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Several of my articles on Garden City were plagiarized word for word by novelist MEKKAWI SAID (winner of the Egyptian State price for literature!!!!) and re-published under his own name in a three-part series in El-Masry El-Youm daily in September 2015.

Cheers to our "talented" literature prize awardee. Your pain his gain !!!

EGY.COM  -  ZAMALEK

If LIONS COULD SPEAK
The Story of Kasr El Nil Bridge

by Samir Raafat
Medina, November 2000


bridge nearing completion 1933 with old Semiramis hotel seen in background

If you ask a connoisseur what Sydney Harbor Bridge and Kobri Kasr el Nil have in common he'll tell you they're both located within range of their city's opera house. Well yes, except that Down Under's celebrated bridge and opera house are potent symbols of Australia with world-landmark recognition status. Whereas both Egyptian counterparts, although worthy of particular credit cannot profess deserved acknowledgment from their own home crowd! Yet it wouldn't hurt to give the Kasr el Nil Bridge crossing credit for being the first in its league to span the world's longest river.

Ten time zones and hemispheres apart, the two bridges were inaugurated within 15 months from each other. The 503 meter-long Sydney Harbor Bridge on 19 March 1932 and the 1932 meter-long Kasr el Nil on 6 June 1933. Both bridges were constructed by Dorman, Long & Co. Limited of Middlesbrough, Yorkshire, UK.

Internationally renown for its steelwork constructions Dorman Long accounted for another famous bridge in Africa: Birchenough Arch Bridge above the Sabi River in what is today Zimbabwe.

Interesting also to know our handsome steel bridge was not always called Kasr el Nil and it certainly wasn't the first crossing to appear at that particular section of the Nile.


two plaques associated with Kasr El Nil Bridge

Between 1869-71, at a cost of LE 108,801, St. Simonian engineer Linant de Bellefonds had, with the participation of French steel makers Fives Lilles, strung what amounted to a narrow iron causeway across the Nile linking the very same embankments we are so familiar with today. The bridge departed just south of Princess Nazli's palace (later the infamous British-occupied Kasr el Nil Barracks) ending at the southern tip of the uninhabited island of Boulac commonly known today as Gezira-Zamalek. The bridge was opened to traffic in February 1872. These were the days when the French still had a say in Egypt's economy and when the crossing was unofficially referred to as Kobri el Gezira or Gezira Bridge.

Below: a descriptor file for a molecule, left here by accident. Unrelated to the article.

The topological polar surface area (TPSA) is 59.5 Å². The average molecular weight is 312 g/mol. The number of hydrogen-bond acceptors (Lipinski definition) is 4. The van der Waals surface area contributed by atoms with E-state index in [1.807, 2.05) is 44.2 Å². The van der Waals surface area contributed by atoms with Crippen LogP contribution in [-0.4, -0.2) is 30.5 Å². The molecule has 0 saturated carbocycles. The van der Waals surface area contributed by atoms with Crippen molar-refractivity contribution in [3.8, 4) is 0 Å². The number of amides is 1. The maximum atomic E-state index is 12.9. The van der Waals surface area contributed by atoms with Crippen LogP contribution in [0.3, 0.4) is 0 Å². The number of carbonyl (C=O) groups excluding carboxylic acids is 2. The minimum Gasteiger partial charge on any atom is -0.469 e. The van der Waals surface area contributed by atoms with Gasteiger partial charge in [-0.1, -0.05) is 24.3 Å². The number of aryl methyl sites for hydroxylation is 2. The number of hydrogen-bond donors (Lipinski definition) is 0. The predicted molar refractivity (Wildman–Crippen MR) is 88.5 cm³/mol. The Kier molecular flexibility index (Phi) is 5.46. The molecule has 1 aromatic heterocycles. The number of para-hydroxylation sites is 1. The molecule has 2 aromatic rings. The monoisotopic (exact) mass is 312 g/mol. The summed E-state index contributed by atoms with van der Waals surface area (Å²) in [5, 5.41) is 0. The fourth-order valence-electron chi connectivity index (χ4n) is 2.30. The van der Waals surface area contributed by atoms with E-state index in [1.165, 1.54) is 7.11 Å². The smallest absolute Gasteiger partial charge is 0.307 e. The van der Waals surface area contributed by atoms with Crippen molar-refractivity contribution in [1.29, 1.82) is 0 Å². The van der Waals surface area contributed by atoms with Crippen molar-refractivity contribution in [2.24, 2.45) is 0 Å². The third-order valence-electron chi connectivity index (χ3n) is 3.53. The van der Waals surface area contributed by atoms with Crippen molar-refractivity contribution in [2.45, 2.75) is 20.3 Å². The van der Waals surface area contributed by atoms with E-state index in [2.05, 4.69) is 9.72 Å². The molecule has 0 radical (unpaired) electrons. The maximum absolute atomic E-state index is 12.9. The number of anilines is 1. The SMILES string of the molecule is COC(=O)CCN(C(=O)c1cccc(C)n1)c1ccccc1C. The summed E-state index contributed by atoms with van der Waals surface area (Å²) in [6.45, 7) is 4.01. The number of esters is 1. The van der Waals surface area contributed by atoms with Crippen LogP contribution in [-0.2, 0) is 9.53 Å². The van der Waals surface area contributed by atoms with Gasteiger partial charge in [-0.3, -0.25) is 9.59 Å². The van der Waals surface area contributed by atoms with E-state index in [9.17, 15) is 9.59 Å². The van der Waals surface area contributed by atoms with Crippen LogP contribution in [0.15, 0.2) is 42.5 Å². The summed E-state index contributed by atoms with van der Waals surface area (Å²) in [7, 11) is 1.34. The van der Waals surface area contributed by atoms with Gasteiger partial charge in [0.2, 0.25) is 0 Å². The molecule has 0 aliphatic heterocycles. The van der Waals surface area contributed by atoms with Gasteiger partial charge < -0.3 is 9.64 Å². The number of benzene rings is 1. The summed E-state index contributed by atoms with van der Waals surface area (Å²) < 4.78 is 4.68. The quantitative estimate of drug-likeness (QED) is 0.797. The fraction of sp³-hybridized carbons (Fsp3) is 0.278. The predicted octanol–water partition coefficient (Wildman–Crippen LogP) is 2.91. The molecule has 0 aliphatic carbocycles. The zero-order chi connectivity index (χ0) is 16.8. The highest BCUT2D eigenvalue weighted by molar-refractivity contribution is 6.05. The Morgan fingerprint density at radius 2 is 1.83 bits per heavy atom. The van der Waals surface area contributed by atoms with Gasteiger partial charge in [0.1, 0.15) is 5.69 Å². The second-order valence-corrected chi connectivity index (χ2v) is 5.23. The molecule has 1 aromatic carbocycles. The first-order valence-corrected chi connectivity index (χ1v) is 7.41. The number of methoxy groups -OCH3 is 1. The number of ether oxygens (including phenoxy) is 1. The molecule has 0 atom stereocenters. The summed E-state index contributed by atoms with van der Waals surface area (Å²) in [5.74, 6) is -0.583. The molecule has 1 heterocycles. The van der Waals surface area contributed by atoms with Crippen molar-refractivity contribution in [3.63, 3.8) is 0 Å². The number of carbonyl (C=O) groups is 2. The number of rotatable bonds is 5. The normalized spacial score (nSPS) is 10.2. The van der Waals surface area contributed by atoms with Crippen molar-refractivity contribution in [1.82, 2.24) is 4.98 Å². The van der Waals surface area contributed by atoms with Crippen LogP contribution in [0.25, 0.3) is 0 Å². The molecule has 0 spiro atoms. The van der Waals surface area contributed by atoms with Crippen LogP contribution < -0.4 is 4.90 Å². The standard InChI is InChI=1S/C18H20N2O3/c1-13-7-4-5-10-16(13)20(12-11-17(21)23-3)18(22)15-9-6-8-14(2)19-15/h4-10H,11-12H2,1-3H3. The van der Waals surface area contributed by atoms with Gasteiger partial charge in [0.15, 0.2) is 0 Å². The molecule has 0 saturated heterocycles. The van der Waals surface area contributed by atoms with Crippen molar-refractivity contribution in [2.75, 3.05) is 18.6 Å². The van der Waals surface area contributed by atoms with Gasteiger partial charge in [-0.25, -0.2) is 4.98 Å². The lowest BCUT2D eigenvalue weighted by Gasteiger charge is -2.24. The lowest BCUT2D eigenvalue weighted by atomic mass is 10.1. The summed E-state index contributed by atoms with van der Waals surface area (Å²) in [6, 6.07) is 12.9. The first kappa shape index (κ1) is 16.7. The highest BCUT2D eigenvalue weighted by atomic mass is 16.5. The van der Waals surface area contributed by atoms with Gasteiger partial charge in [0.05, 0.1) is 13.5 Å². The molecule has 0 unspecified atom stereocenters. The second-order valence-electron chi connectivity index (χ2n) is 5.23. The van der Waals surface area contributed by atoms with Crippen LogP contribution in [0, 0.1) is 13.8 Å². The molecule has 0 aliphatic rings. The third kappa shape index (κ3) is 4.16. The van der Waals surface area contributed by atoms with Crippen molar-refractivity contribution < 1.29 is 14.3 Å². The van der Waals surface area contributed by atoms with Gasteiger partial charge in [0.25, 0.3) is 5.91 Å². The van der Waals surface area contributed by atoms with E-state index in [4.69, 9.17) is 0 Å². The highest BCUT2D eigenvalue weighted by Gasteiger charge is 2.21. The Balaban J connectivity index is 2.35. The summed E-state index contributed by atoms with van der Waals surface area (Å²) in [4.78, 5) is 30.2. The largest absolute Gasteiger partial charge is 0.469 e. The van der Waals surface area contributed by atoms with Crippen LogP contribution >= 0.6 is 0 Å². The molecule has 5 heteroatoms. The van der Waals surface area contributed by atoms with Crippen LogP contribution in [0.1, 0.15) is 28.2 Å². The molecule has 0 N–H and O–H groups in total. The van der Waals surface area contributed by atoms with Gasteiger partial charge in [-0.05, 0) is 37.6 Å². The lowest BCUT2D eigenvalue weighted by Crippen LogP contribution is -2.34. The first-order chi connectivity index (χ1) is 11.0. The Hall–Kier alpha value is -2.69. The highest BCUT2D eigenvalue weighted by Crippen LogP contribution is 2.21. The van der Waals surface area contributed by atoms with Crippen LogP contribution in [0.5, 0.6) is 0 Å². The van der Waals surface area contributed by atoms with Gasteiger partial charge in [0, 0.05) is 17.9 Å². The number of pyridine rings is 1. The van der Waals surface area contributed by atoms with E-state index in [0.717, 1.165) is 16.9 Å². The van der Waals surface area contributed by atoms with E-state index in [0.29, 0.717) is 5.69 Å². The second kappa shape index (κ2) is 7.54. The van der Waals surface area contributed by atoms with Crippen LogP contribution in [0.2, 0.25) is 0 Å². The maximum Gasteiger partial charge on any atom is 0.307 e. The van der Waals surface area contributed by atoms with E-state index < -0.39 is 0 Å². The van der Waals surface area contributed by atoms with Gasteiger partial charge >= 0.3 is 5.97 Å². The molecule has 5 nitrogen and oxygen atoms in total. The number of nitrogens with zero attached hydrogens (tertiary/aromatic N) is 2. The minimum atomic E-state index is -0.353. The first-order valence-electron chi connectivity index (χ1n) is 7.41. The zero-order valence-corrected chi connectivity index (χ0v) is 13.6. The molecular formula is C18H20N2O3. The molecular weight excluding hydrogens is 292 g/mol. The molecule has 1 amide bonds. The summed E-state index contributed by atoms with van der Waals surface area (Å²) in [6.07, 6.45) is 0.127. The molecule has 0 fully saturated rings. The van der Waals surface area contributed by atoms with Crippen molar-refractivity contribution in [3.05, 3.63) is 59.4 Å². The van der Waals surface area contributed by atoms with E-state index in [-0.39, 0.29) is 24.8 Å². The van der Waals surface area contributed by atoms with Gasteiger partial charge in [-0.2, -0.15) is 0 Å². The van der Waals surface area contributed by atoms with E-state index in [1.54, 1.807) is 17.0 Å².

The construction of Kasr el Nil Bridge served first and foremost as a catalyst for the development of Gezira Island and the expanse that lay beyond. It would unwittingly serve as the first nail in history's most celebrated skyline. Within a century from its building, the timeless vista of the 4,000 old Giza pyramids would no longer be seen from downtown Cairo. For sure the Gezira toll bridge came as a bane for traditional ferry operators and feluka owners, yet, on the other hand, pedestrians, camels, wagon-owners, donkey-carts and stagecoaches could now remain on terra firma all year round. Gone were the days when summer floods separated the Nile valley into two alien continents.

With the arrival of the horseless carriage the Egyptian Department of Public Works found it necessary in 1913 to commission Cleveland Bridge & Engineering Co. to give the aging crossing a badly needed facelift. In July of the same year floor boards reinforced with concrete blocks were added to the bridge and its narrow sidewalks widened. Gezira Bridge would thus have a new lease on life linking a city in perpetual effervescence to the still bucolic province of Giza.

By 1930 it became apparent that Bellefond's bridge had to go. With more than 31,000 all-category vehicles licensed in Egypt, cars were the norm not the exception. Bridge builders from all over the world were invited to submit their tenders.